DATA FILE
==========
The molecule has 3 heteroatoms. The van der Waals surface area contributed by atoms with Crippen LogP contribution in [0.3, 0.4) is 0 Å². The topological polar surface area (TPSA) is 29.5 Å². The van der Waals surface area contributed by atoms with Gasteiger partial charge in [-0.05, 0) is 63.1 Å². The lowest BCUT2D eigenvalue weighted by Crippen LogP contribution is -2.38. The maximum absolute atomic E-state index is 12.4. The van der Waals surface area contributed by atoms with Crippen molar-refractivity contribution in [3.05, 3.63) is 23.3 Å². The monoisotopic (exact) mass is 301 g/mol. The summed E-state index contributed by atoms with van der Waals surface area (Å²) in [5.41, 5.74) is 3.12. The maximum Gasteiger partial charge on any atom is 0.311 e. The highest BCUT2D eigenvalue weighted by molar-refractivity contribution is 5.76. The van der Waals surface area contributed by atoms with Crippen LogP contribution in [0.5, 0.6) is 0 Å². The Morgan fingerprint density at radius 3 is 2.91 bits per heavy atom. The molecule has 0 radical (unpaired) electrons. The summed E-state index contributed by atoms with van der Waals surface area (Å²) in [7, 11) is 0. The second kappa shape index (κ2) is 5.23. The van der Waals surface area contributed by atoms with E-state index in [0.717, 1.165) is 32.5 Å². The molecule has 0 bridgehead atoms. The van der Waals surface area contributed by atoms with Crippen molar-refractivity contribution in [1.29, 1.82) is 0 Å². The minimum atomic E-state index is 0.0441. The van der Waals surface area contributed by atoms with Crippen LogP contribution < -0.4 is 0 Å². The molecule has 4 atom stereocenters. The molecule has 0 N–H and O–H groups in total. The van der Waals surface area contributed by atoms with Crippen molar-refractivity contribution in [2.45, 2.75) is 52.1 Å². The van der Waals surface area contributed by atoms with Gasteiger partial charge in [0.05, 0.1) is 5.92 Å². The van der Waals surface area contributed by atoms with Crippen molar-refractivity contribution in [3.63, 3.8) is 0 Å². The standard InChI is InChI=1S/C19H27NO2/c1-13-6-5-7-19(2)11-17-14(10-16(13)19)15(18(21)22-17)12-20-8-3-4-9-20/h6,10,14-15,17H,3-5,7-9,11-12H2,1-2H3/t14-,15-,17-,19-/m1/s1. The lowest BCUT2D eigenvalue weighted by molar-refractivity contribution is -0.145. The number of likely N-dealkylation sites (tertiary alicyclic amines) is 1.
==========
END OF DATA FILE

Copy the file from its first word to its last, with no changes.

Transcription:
The molecule has 3 heteroatoms. The van der Waals surface area contributed by atoms with Crippen LogP contribution in [0.3, 0.4) is 0 Å². The topological polar surface area (TPSA) is 29.5 Å². The van der Waals surface area contributed by atoms with Gasteiger partial charge in [-0.05, 0) is 63.1 Å². The lowest BCUT2D eigenvalue weighted by Crippen LogP contribution is -2.38. The maximum absolute atomic E-state index is 12.4. The van der Waals surface area contributed by atoms with Crippen molar-refractivity contribution in [3.05, 3.63) is 23.3 Å². The monoisotopic (exact) mass is 301 g/mol. The summed E-state index contributed by atoms with van der Waals surface area (Å²) in [5.41, 5.74) is 3.12. The maximum Gasteiger partial charge on any atom is 0.311 e. The highest BCUT2D eigenvalue weighted by molar-refractivity contribution is 5.76. The van der Waals surface area contributed by atoms with Crippen LogP contribution in [0.5, 0.6) is 0 Å². The Morgan fingerprint density at radius 3 is 2.91 bits per heavy atom. The molecule has 0 radical (unpaired) electrons. The summed E-state index contributed by atoms with van der Waals surface area (Å²) in [7, 11) is 0. The second kappa shape index (κ2) is 5.23. The van der Waals surface area contributed by atoms with E-state index in [0.717, 1.165) is 32.5 Å². The molecule has 0 bridgehead atoms. The van der Waals surface area contributed by atoms with Crippen molar-refractivity contribution in [1.29, 1.82) is 0 Å². The minimum atomic E-state index is 0.0441. The van der Waals surface area contributed by atoms with Crippen LogP contribution < -0.4 is 0 Å². The molecule has 4 atom stereocenters. The molecule has 0 N–H and O–H groups in total. The van der Waals surface area contributed by atoms with Crippen molar-refractivity contribution in [2.45, 2.75) is 52.1 Å². The van der Waals surface area contributed by atoms with Gasteiger partial charge in [0.05, 0.1) is 5.92 Å². The van der Waals surface area contributed by atoms with Crippen molar-refractivity contribution in [3.63, 3.8) is 0 Å². The standard InChI is InChI=1S/C19H27NO2/c1-13-6-5-7-19(2)11-17-14(10-16(13)19)15(18(21)22-17)12-20-8-3-4-9-20/h6,10,14-15,17H,3-5,7-9,11-12H2,1-2H3/t14-,15-,17-,19-/m1/s1. The lowest BCUT2D eigenvalue weighted by molar-refractivity contribution is -0.145. The number of likely N-dealkylation sites (tertiary alicyclic amines) is 1.